SEREMBAN: State authorities are investigating how exclusive chalets near here have been allowed to operate for more than a decade without getting the necessary approvals.
The properties are located in an area covering more than 100 acres in the lush green Pantai Hills near here.
Mentri Besar Datuk Seri Aminuddin Harun said the high-end chalets numbering less than 100 and owned individually, were built along dangerous slopes in the hilly area and this posed a hazard to its occupants.
"Our probe also shows that the status of the land where the chalets are built remains as agriculture and this is wrong.
"We are worried as some of the structures are built along slopes and this may pose a hazard to the residents including foreign tourists who rent them," he told reporters on Wednesday (May 22).
Aminuddin said the state authorities decided to probe the matter following complaints from other residents in the area.
He said a preliminary probe also showed that the chalets, some of which were referred as jungle or spiritual retreats, were rented out to holiday makers from RM200 to RM2,000 a night depending on the season.
"I must say that some of the chalets I visited were really impressive.
"But what makes me wonder is how they have been able to operate all these years without getting the necessary approvals," he said.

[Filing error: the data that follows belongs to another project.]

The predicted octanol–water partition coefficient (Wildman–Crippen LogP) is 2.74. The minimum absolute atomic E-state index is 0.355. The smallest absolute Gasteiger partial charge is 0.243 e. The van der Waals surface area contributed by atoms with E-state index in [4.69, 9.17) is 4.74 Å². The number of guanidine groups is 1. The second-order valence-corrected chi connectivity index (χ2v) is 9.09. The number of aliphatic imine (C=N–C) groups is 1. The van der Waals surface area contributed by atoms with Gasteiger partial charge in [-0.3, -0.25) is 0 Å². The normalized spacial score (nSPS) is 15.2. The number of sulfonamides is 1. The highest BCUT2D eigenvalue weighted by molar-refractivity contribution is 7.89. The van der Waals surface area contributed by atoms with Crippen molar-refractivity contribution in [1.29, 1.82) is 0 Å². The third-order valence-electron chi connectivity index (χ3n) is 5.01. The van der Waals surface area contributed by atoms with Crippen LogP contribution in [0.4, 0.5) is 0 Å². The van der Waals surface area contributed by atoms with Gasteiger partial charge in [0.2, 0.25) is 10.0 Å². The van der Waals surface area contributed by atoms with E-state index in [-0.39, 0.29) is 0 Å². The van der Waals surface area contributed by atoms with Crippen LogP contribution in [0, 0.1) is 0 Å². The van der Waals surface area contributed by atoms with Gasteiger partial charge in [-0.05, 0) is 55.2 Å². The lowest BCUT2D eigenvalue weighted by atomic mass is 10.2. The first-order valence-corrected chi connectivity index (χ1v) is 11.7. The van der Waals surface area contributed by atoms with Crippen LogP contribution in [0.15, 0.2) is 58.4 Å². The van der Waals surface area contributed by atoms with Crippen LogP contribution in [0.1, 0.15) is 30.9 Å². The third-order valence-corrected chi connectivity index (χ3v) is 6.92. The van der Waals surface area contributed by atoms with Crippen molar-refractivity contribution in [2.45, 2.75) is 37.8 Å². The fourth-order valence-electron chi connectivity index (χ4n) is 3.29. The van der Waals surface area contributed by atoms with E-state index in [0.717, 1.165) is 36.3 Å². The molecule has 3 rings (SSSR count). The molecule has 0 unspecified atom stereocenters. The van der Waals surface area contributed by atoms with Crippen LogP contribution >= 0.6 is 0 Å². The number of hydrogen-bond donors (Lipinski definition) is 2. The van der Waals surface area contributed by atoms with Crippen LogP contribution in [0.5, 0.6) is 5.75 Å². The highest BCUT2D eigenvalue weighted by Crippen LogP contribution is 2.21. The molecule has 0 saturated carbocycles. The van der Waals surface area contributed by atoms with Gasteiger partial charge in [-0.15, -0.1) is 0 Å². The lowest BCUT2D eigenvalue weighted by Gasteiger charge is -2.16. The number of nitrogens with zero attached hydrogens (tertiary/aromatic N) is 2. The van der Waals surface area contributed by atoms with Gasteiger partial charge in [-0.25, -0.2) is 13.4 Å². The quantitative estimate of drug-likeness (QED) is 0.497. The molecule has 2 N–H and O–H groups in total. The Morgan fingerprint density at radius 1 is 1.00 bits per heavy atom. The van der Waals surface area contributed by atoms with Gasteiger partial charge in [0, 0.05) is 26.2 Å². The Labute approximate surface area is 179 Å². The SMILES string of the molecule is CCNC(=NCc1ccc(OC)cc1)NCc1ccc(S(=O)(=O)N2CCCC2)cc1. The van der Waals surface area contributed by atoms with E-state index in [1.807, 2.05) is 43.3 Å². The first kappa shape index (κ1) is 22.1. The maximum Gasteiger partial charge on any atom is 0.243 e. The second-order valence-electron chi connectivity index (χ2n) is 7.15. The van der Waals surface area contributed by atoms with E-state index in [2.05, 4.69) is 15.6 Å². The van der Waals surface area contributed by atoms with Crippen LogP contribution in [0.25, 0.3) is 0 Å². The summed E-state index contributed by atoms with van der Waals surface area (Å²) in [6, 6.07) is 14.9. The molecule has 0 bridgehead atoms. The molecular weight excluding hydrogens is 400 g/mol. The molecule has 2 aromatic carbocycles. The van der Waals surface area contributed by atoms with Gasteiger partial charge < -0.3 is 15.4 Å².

Aminuddin said some operators even drew water from a nearby river to fill up their pools and for use at the chalets.
"Again, this is against the law. You cannot draw water from a river if you are using it for commercial purposes," he said.
Aminuddin said a committee headed by state Housing and Local Government, Urban Wellbeing and new villages chairman Teo Kok Seong has been tasked to probe the matter.
"For a start, we have sent notices to the owners telling them that the structures were built without proper approvals as required under Section 125 of the National Land Code.
"They have to first apply to convert the status of their plots and we will then look at the other aspects including the safety of the structures," he said, adding that many of the units were owned by outsiders.
Aminuddin said his administration decided to act to prevent any untoward incidents.
"The state has also been deprived of revenue as the owners pay a very low amount in quit rent due to the unchanged status of the land," he added.